Coverage by the Boston Globe of an ALS (Lou Gehrig’s disease) cluster in Southeastern MA. Not regular news coverage, but this is an OP-Ed, about Public Health (!):
FOR MORE than 20 years, health officials have known about a puzzling concentration of the neurodegenerative illness known as Lou Gehrig’s disease in the southeastern Massachusetts town of Middleborough. In the coming months, a study financed by the federal government and conducted by state environmental health scientists might answer the riddle of whether toxic waste from two Superfund sites in the town has caused the rare and usually fatal disease, which normally strikes just two of 100,000 people.
It would have been nice had the author seen fit to disclose the rate in the Middleborough area, and talk a bit about the odds of that cluster being a random occurrence. Let’s give the public some numbers, not everyone is innumerate.
But here’s where this OP ed really falls down, IMHO:
The state is also working to create a registry to keep track of the disease. In collaboration with the Centers for Disease Control and Prevention’s National Environmental Health Tracking Program, such registries can build up the databases that researchers need to track diseases with suspected environmental causes. Democratic Senator Hillary Clinton of New York and Republican Orrin Hatch of Utah have called for a $100 million increase in the CDC program’s budget to help the tracking program establish itself nationwide. Congress should approve the funding.
The National Environmental Health Tracking Program is much more then ALS, and unless you read between the lines a little bit, you’d think that the program was all about ALS, when ALS is just one small part of that program:
The Tracking Program can use data gathered from the Tracking Network to identify areas and populations most likely to be affected by environmental contamination and to provide important information on the health and environmental status of communities. Analyses of data from the Tracking Network will provide valuable information on changes or trends in levels of pollutants, population exposure, and occurrence of noninfectious health effects and enable environmental public health practitioners and researchers to examine the possible relations among them. The information can be used to drive public health policy and actions that ultimately will reduce the burden of adverse health effects on the American public.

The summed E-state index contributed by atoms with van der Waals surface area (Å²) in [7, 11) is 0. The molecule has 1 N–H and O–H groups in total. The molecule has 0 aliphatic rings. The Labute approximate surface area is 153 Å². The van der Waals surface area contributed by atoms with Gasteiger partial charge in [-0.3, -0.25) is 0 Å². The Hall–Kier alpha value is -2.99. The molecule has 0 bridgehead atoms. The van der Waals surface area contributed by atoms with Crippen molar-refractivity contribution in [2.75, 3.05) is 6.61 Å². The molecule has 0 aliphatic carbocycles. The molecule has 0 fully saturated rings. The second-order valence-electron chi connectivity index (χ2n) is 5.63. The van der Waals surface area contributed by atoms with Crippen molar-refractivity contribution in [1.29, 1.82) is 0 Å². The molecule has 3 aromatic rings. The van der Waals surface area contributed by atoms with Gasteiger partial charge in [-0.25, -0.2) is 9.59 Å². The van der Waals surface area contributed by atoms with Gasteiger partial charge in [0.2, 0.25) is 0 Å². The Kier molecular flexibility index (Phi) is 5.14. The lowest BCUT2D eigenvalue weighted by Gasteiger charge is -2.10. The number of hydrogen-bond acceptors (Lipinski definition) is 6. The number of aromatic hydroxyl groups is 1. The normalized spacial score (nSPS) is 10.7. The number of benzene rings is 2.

Programs that integrate the data collection and data processing capabilities of modern computers with other information, such as locations of superfund sites, are full of promise, and could lead to insights about disease processes.
Another similar program that hasn’t been fully developed, as I have noted, could also be a key protection against both the emergence of new diseases as well as provide a measure of protection against bio-terrorism. I also found it interesting that the NSA spying program, of doubtful value and controversial, got completely funded, while syndromic surveillance systems (vital and fairly non-controversial) have not been funded completely, and have languished under mismanagement, with very little attention being paid to them. (With some notable exceptions, mainly by Katherine Eban, doing a really excellent job.) The Op-Ed continues:
Researchers have studied other ALS clusters. Three men who played football for the San Francisco 49ers in 1964 were diagnosed with Lou Gehrig’s. A possible cause was a fertilizer with high levels of the heavy metal cadmium that was used on the team’s practice field. Residents of the western Pacific island of Guam have also had abnormally high rates of the disease. A possible trigger there was an edible bean, the cycad.
It would have been nice to include information about the cluster of ALS among frisbee players, too. That information is out there and available, too. And the Op-Ed concludes:
The CDC program for tracking environmental links to diseases was spurred by a 2001 Pew Environmental Health Commission report calling for such an effort. The program offers the prospect of integrating, under uniform data standards, the toxic monitoring and health surveillance efforts of a myriad of state agencies. Especially in the case of low-incidence diseases like Lou Gehrig’s, such a nationwide tracking system could be of great benefit to scientists in identifying concentrations and pointing to causes. Congress should give the project the support it needs.
All in all, I give this OP-Ed a C+, because it raises a current health policy issue and gives an example of how it could be tied to a public health outcomes, but I downgrade it for not giving complete data, and not more fully explaining what the National Environmental Health Tracking Program is.